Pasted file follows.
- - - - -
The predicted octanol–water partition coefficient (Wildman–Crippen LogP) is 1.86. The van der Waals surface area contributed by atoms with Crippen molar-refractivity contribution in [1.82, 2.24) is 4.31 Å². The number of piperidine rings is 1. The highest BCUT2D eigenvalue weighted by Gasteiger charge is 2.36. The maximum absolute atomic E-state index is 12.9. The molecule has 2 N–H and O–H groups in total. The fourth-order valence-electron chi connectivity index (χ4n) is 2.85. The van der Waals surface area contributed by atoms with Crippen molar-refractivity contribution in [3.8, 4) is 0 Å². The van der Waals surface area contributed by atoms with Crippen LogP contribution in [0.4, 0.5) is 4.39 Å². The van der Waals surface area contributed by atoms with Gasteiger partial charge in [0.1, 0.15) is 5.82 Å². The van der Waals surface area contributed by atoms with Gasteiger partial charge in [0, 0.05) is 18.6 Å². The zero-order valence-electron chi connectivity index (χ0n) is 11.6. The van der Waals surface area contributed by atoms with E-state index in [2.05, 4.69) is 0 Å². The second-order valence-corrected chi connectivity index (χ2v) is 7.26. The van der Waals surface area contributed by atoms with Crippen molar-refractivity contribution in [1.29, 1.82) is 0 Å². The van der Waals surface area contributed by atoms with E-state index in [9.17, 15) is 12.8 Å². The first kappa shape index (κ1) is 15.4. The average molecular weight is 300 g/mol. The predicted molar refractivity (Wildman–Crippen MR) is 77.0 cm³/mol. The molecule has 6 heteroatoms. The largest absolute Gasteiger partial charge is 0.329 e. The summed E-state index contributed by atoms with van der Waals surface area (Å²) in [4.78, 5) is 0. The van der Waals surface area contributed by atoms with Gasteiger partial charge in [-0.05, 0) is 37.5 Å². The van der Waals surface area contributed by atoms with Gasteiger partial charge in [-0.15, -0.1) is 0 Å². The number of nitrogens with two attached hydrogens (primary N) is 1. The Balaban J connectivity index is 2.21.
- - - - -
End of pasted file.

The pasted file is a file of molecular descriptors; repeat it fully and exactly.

The predicted octanol–water partition coefficient (Wildman–Crippen LogP) is 1.86. The van der Waals surface area contributed by atoms with Crippen molar-refractivity contribution in [1.82, 2.24) is 4.31 Å². The number of piperidine rings is 1. The highest BCUT2D eigenvalue weighted by Gasteiger charge is 2.36. The maximum absolute atomic E-state index is 12.9. The molecule has 2 N–H and O–H groups in total. The fourth-order valence-electron chi connectivity index (χ4n) is 2.85. The van der Waals surface area contributed by atoms with Crippen molar-refractivity contribution in [3.8, 4) is 0 Å². The van der Waals surface area contributed by atoms with Crippen LogP contribution in [0.4, 0.5) is 4.39 Å². The van der Waals surface area contributed by atoms with Gasteiger partial charge in [0.1, 0.15) is 5.82 Å². The van der Waals surface area contributed by atoms with Gasteiger partial charge in [0, 0.05) is 18.6 Å². The zero-order valence-electron chi connectivity index (χ0n) is 11.6. The van der Waals surface area contributed by atoms with E-state index in [2.05, 4.69) is 0 Å². The second-order valence-corrected chi connectivity index (χ2v) is 7.26. The van der Waals surface area contributed by atoms with Crippen molar-refractivity contribution in [1.29, 1.82) is 0 Å². The van der Waals surface area contributed by atoms with E-state index in [9.17, 15) is 12.8 Å². The first kappa shape index (κ1) is 15.4. The average molecular weight is 300 g/mol. The predicted molar refractivity (Wildman–Crippen MR) is 77.0 cm³/mol. The molecule has 6 heteroatoms. The largest absolute Gasteiger partial charge is 0.329 e. The summed E-state index contributed by atoms with van der Waals surface area (Å²) in [4.78, 5) is 0. The van der Waals surface area contributed by atoms with Gasteiger partial charge in [-0.05, 0) is 37.5 Å². The van der Waals surface area contributed by atoms with Gasteiger partial charge in [-0.15, -0.1) is 0 Å². The number of nitrogens with two attached hydrogens (primary N) is 1. The Balaban J connectivity index is 2.21.